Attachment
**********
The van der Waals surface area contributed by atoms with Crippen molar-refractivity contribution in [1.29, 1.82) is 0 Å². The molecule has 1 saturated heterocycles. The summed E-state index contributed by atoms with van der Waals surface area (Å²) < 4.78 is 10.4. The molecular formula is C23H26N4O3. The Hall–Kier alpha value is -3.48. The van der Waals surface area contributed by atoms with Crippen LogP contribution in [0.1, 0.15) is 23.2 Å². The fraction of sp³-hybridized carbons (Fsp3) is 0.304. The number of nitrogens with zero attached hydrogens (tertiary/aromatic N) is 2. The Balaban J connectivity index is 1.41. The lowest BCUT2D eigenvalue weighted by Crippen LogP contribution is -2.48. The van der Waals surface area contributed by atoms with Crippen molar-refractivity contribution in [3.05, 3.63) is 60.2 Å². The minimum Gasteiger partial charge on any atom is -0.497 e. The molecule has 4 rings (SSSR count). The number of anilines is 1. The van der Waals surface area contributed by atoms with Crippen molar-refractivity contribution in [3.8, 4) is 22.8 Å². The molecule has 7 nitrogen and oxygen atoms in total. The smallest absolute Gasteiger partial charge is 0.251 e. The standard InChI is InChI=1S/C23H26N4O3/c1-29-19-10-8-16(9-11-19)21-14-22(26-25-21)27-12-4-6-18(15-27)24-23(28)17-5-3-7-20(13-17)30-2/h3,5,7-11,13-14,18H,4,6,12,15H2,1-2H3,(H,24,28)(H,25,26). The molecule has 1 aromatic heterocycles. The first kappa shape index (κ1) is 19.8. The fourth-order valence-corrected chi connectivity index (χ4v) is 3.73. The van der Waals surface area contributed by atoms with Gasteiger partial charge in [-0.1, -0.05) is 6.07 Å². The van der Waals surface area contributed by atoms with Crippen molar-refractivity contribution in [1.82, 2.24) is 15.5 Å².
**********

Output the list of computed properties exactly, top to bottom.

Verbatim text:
The van der Waals surface area contributed by atoms with Crippen molar-refractivity contribution in [1.29, 1.82) is 0 Å². The molecule has 1 saturated heterocycles. The summed E-state index contributed by atoms with van der Waals surface area (Å²) < 4.78 is 10.4. The molecular formula is C23H26N4O3. The Hall–Kier alpha value is -3.48. The van der Waals surface area contributed by atoms with Crippen LogP contribution in [0.1, 0.15) is 23.2 Å². The fraction of sp³-hybridized carbons (Fsp3) is 0.304. The number of nitrogens with zero attached hydrogens (tertiary/aromatic N) is 2. The Balaban J connectivity index is 1.41. The lowest BCUT2D eigenvalue weighted by Crippen LogP contribution is -2.48. The van der Waals surface area contributed by atoms with Crippen molar-refractivity contribution in [3.05, 3.63) is 60.2 Å². The minimum Gasteiger partial charge on any atom is -0.497 e. The molecule has 4 rings (SSSR count). The number of anilines is 1. The van der Waals surface area contributed by atoms with Crippen molar-refractivity contribution in [3.8, 4) is 22.8 Å². The molecule has 7 nitrogen and oxygen atoms in total. The smallest absolute Gasteiger partial charge is 0.251 e. The standard InChI is InChI=1S/C23H26N4O3/c1-29-19-10-8-16(9-11-19)21-14-22(26-25-21)27-12-4-6-18(15-27)24-23(28)17-5-3-7-20(13-17)30-2/h3,5,7-11,13-14,18H,4,6,12,15H2,1-2H3,(H,24,28)(H,25,26). The molecule has 1 aromatic heterocycles. The first kappa shape index (κ1) is 19.8. The fourth-order valence-corrected chi connectivity index (χ4v) is 3.73. The van der Waals surface area contributed by atoms with Gasteiger partial charge in [-0.1, -0.05) is 6.07 Å². The van der Waals surface area contributed by atoms with Crippen molar-refractivity contribution in [1.82, 2.24) is 15.5 Å².